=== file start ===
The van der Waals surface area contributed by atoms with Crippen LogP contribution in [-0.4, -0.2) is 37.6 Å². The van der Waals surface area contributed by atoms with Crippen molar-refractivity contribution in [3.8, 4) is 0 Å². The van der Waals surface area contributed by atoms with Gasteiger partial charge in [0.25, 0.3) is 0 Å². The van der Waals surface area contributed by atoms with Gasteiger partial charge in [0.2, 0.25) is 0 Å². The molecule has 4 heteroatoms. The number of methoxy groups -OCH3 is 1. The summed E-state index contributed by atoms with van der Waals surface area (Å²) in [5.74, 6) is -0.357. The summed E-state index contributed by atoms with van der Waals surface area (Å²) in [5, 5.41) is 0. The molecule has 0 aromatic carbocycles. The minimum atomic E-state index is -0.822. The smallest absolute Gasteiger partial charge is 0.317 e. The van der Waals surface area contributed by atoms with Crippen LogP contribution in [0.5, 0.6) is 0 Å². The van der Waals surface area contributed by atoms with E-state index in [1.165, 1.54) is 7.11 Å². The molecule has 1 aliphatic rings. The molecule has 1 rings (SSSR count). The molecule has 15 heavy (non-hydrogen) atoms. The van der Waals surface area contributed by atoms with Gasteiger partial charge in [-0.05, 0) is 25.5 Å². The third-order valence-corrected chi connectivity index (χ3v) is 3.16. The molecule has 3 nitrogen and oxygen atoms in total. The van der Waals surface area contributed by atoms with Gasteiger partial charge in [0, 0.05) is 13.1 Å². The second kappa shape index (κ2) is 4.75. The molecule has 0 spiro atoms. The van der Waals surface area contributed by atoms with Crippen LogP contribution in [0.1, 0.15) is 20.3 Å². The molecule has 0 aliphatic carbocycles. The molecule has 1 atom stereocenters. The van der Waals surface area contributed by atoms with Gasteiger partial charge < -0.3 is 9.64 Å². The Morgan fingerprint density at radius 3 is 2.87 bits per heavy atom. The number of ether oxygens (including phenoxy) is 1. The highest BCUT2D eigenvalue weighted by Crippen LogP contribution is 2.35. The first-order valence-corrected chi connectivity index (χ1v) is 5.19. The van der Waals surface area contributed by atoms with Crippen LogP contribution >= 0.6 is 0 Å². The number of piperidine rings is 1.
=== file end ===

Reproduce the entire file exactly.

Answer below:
The van der Waals surface area contributed by atoms with Crippen LogP contribution in [-0.4, -0.2) is 37.6 Å². The van der Waals surface area contributed by atoms with Crippen molar-refractivity contribution in [3.8, 4) is 0 Å². The van der Waals surface area contributed by atoms with Gasteiger partial charge in [0.25, 0.3) is 0 Å². The van der Waals surface area contributed by atoms with Gasteiger partial charge in [0.2, 0.25) is 0 Å². The molecule has 4 heteroatoms. The number of methoxy groups -OCH3 is 1. The summed E-state index contributed by atoms with van der Waals surface area (Å²) in [5.74, 6) is -0.357. The summed E-state index contributed by atoms with van der Waals surface area (Å²) in [5, 5.41) is 0. The molecule has 0 aromatic carbocycles. The minimum atomic E-state index is -0.822. The smallest absolute Gasteiger partial charge is 0.317 e. The van der Waals surface area contributed by atoms with Crippen LogP contribution in [0.5, 0.6) is 0 Å². The van der Waals surface area contributed by atoms with E-state index in [1.165, 1.54) is 7.11 Å². The molecule has 1 aliphatic rings. The molecule has 1 rings (SSSR count). The molecule has 15 heavy (non-hydrogen) atoms. The van der Waals surface area contributed by atoms with Gasteiger partial charge in [-0.05, 0) is 25.5 Å². The third-order valence-corrected chi connectivity index (χ3v) is 3.16. The molecule has 3 nitrogen and oxygen atoms in total. The van der Waals surface area contributed by atoms with Gasteiger partial charge in [0, 0.05) is 13.1 Å². The second kappa shape index (κ2) is 4.75. The molecule has 0 spiro atoms. The van der Waals surface area contributed by atoms with Crippen LogP contribution in [0.1, 0.15) is 20.3 Å². The molecule has 0 aliphatic carbocycles. The molecule has 1 atom stereocenters. The van der Waals surface area contributed by atoms with Gasteiger partial charge < -0.3 is 9.64 Å². The Morgan fingerprint density at radius 3 is 2.87 bits per heavy atom. The number of ether oxygens (including phenoxy) is 1. The highest BCUT2D eigenvalue weighted by Crippen LogP contribution is 2.35. The first-order valence-corrected chi connectivity index (χ1v) is 5.19. The van der Waals surface area contributed by atoms with Crippen LogP contribution >= 0.6 is 0 Å². The number of piperidine rings is 1.